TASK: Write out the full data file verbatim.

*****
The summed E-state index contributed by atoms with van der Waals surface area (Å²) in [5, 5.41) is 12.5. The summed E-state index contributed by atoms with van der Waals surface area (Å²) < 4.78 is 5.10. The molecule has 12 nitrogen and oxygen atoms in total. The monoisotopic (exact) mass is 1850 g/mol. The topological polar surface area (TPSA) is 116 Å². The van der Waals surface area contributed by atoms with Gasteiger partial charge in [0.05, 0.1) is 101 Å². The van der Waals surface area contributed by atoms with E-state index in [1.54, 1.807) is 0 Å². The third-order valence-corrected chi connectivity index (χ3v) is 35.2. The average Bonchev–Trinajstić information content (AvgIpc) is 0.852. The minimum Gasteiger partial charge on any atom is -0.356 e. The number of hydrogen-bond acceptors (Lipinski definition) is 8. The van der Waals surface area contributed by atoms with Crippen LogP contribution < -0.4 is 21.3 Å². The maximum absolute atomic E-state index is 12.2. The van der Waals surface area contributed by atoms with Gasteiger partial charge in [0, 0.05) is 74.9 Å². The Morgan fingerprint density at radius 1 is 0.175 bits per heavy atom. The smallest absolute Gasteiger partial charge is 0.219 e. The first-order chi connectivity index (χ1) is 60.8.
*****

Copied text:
The summed E-state index contributed by atoms with van der Waals surface area (Å²) in [5, 5.41) is 12.5. The summed E-state index contributed by atoms with van der Waals surface area (Å²) < 4.78 is 5.10. The molecule has 12 nitrogen and oxygen atoms in total. The monoisotopic (exact) mass is 1850 g/mol. The topological polar surface area (TPSA) is 116 Å². The van der Waals surface area contributed by atoms with Gasteiger partial charge in [0.05, 0.1) is 101 Å². The van der Waals surface area contributed by atoms with E-state index in [1.54, 1.807) is 0 Å². The third-order valence-corrected chi connectivity index (χ3v) is 35.2. The average Bonchev–Trinajstić information content (AvgIpc) is 0.852. The minimum Gasteiger partial charge on any atom is -0.356 e. The number of hydrogen-bond acceptors (Lipinski definition) is 8. The van der Waals surface area contributed by atoms with Crippen LogP contribution < -0.4 is 21.3 Å². The maximum absolute atomic E-state index is 12.2. The van der Waals surface area contributed by atoms with Gasteiger partial charge in [0, 0.05) is 74.9 Å². The Morgan fingerprint density at radius 1 is 0.175 bits per heavy atom. The smallest absolute Gasteiger partial charge is 0.219 e. The first-order chi connectivity index (χ1) is 60.8.